Disney’s Princess and the Frog


Yesterday, I went to see the Princess and the Frog at the Showcase Cinema in Bristol. As it’s a pretty recent release and its being at Saturday, the cinema was reasonably full of little girls, a great many of whom were of African heritage. About time too! This is the first Disney that has ever featured lead characters who look African American. Can this breakthrough be (at least in part) a reaction to the U.S electing Barak O’Bama? Maybe. It’s hard to see why it’s taken so long. It’s been more than half a century since Rosa Parks refused to give up her seat on the bus, yet American society, as portrayed in Hollywood has remained eurocentric.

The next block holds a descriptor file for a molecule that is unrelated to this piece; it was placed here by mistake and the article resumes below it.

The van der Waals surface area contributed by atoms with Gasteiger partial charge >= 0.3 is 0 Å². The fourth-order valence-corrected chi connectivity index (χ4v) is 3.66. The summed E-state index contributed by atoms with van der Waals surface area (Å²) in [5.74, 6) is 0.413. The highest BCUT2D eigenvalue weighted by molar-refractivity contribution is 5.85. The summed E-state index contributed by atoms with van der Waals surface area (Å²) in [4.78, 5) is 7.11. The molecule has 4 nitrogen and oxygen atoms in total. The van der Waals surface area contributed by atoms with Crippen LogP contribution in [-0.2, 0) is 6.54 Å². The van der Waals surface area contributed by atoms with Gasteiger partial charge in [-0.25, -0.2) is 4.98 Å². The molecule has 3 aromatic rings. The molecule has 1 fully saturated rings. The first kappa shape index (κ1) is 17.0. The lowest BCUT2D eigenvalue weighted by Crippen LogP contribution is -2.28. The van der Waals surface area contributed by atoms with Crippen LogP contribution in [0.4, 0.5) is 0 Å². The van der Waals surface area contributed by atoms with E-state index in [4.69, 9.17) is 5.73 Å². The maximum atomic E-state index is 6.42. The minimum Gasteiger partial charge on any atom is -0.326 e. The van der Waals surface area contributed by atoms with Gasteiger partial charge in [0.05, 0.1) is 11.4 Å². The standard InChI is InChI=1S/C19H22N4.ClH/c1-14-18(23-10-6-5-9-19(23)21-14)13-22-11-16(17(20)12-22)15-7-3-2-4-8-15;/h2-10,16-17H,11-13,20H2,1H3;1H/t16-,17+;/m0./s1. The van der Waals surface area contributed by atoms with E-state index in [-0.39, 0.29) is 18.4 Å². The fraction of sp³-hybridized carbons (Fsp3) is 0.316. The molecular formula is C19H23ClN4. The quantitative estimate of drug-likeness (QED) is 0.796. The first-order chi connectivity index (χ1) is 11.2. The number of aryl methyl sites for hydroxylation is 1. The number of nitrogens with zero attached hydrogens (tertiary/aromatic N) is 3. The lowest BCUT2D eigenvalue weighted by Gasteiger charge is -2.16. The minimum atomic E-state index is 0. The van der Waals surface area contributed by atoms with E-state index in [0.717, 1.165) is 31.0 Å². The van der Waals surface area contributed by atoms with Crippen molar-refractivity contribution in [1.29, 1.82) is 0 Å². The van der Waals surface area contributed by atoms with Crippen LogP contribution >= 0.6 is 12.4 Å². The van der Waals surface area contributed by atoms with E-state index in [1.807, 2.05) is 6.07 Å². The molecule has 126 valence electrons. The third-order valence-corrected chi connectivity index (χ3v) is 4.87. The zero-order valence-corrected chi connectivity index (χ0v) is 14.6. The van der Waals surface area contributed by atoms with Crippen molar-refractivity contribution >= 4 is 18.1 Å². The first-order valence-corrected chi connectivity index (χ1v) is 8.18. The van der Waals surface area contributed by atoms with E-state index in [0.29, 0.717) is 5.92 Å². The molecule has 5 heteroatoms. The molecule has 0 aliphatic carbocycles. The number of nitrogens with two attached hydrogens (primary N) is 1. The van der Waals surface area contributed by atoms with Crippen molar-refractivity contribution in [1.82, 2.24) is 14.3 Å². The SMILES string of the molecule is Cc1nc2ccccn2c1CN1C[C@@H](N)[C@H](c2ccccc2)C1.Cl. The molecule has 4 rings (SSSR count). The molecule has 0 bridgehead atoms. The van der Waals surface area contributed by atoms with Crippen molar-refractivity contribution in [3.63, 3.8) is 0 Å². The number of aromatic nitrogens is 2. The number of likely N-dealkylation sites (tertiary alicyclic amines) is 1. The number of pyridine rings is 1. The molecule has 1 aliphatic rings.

My daughter, with whom I watched the movie. remarked that she had had a lot of Disney ‘Princesses’ with whom she could identify, indeed we have seen them all from Snow White to Beauty and the Beast, with all stops inbetween, yet this was the first time that youngsters with an African heritage had had a main character with whom they could identify. Of course, Disney did give us Mulan, a Chinese heroine, but she wasn’t a princess and had to pretend to be a boy in any case. So, whilst I can applaud the fact that Disney has finally taken this turn, I am also disappointed that the main message of this film is that a Princess ‘needs’ her Prince. Don’t get me wrong, the film is fun. It has a cajun firefly, named Raymond, all gap teeth and heart and a lumbering ‘Gator named Louis whose ambition is to play his trumpet in a Jazz band. Nonetheless, it has some hard things to say about life choices in that whilst you may ‘want’ something (in this case a career owning her own restraunt) you won’t be happy unless you have what you ‘need.’ (a Prince). I guess that if it’s taken Disney over 50 years to cope with the civil rights movement, we’ll have to wait a little longer for feminism to make its mark. Here’s hoping!

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